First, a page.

Major Events: Depression is more than the body’s natural response to stressful life events or loss. Grief can increase a person’s risk of depression, but so can a move, marriage, or graduation.
Medications: Some prescription medications can increase a person’s risk of depression.
Serious Illness: Other medical conditions or illnesses can sometimes trigger depression.
Substance Misuse: About 20% of people suffering from substance misuse also experience clinical depression. Drugs and alcohol tend to aggravate aggression long-term, even if providing temporary relief.
Trauma: There is a link between physical, sexual, and emotional trauma and depression later in life.
How Many Types of Depression are There?
There are a variety of criteria medical professionals use to differentiate unique depression types. Some have obvious causes, while others may seem to appear out of nowhere.
Here is a list of depressive disorders in the diagnostic classification of the DSM-5.
Bipolar depression: Formerly called manic depression or manic-depressive illness, bipolar disorder causes people to go through extreme low- and high-energy periods. In the high-energy (manic) periods, people tend to feel “up” in happy or irritable ways. The low-energy (depressive) periods cause people to feel “down” in sad or hopeless ways.
Disruptive mood dysregulation disorder (DMDD) is a childhood condition with frequent and intense temper outbursts. The child will show extreme irritability, anger, and social impairment. Diagnosis for a child between the ages of 6-17 requires symptoms to be present on an almost daily basis for a year or longer.
Major depressive disorder (MDD) is a condition characterized by persistent sadness and lack of interest in life or activities. Diagnosis requires overwhelming symptoms that last longer than 2 weeks and episodes separated by at least 2 months.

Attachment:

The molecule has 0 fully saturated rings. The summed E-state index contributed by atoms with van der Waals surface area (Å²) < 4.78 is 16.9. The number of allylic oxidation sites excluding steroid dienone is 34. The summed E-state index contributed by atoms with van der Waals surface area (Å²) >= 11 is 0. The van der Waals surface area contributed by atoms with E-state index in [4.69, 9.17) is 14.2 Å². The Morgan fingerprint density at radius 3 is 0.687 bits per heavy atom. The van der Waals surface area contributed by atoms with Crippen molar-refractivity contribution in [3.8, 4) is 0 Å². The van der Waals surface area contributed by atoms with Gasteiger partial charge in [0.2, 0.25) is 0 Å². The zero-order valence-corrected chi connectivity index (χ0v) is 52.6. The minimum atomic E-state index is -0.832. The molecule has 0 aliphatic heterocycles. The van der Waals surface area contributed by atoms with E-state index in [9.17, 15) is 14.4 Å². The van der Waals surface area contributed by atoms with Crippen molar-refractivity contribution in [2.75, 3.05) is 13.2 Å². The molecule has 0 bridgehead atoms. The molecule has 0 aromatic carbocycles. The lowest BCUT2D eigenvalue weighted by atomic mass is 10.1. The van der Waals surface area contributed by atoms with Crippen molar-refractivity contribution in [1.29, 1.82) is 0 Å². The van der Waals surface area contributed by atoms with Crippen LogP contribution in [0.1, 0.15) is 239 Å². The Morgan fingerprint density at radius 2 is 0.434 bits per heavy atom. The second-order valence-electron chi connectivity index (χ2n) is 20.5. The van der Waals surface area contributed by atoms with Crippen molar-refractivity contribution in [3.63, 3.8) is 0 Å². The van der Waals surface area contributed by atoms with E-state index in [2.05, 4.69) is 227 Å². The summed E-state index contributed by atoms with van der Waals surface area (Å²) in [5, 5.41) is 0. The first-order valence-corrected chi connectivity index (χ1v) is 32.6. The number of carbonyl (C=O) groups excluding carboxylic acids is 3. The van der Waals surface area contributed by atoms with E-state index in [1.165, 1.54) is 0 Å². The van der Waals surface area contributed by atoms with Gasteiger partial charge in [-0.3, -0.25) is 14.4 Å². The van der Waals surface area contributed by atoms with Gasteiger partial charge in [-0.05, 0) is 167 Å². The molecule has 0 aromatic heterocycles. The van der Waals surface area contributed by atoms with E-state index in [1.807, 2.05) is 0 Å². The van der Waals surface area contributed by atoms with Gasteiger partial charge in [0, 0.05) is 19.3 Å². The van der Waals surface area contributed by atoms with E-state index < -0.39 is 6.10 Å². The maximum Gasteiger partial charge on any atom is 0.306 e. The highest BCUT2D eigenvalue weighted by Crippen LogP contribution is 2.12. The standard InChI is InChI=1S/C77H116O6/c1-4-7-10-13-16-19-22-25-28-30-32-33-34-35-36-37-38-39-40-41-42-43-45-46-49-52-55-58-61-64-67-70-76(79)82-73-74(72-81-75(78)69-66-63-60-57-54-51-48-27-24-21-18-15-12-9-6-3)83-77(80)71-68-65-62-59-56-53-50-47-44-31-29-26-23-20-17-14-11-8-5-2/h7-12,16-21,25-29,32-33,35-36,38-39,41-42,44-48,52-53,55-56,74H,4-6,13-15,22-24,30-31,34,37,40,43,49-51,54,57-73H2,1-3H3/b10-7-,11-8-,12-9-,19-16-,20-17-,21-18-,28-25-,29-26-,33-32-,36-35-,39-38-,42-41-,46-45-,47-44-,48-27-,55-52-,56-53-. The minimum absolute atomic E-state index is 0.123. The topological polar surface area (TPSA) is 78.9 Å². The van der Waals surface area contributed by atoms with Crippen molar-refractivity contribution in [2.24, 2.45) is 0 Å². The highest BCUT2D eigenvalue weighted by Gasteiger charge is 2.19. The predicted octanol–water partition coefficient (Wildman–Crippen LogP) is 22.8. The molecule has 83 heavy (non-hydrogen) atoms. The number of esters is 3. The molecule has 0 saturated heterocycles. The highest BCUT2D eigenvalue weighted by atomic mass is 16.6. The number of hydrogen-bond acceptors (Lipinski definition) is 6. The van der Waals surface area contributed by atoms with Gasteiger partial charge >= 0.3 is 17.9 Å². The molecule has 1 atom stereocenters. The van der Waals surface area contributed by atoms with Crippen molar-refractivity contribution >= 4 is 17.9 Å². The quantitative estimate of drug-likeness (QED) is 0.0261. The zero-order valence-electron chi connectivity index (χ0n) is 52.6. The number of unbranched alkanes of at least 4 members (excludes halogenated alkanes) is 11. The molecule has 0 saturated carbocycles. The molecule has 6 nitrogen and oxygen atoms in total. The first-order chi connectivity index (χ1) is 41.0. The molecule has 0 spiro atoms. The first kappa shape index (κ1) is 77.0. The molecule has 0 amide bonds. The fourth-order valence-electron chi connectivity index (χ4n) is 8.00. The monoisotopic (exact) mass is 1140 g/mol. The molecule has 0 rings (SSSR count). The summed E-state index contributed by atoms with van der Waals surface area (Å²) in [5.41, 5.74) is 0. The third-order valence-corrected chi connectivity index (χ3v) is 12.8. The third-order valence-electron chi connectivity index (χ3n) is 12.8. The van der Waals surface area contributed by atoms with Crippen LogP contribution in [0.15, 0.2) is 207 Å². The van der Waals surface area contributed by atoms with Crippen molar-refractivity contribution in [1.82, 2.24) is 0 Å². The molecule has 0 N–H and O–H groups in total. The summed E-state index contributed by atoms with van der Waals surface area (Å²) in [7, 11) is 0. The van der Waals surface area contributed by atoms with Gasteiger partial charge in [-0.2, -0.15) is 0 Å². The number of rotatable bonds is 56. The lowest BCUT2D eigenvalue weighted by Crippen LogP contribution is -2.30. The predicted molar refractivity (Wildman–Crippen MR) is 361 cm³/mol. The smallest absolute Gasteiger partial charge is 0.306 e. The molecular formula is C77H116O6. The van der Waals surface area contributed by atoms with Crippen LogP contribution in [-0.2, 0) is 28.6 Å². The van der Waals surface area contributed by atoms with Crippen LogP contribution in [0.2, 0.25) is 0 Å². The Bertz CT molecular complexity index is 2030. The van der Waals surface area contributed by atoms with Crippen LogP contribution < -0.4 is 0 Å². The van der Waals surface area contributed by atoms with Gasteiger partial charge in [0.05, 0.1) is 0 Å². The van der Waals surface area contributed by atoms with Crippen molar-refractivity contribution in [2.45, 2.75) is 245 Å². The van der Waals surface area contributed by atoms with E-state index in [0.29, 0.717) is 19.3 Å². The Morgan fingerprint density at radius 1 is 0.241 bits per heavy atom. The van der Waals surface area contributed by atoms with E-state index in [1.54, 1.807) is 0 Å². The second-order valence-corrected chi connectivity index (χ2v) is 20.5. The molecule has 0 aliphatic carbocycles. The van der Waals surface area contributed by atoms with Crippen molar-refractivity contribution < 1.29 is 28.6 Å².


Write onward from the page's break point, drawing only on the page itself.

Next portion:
Perinatal/Postpartum Depression can occur during pregnancy or up to a year after the birth or adoption of a child. People with postpartum depression may experience frequent crying spells, fatigue, guilt, anxiety, or trouble caring for their child.
Persistent depressive disorder (PDD): Also known as dysthymia, symptoms of PDD are similar to MDD but less severe. To be diagnosed with PDD, people must experience symptoms for two years or longer.
Premenstrual dysphoric disorder (PMDD) is a severe form of premenstrual disorder (PMS). People with PMDD might have PMS symptoms in addition to severe anxiety, extreme irritability, mood changes, depression, or suicidal thoughts. PMDD affects people in the days or weeks leading up to their menstrual period.
Psychotic depression: People with psychotic depression have severe depressive symptoms combined with delusions/hallucinations. They may have opinions that are not based on reality or see, hear, and feel things that aren’t there.
Seasonal affective disorder (SAD): Commonly referred to as seasonal depression, SAD is triggered by the changing seasons. This type of depression usually starts in the fall/winter and goes away in the spring/summer. Common symptoms include lingering sadness, anxiety, carbohydrate cravings, weight gain or loss, extreme fatigue, and lack of energy.
I think I’m Depressed. What Do I Do?
Don’t worry—you’re not alone, and help is available.
Depression has a high treatment success rate, even in acute cases. The earlier depression treatment begins, the more effective it is.
Inner Balance can help you get back to feeling like yourself again. We offer CBT and DBT therapies and even specialize in EMDR.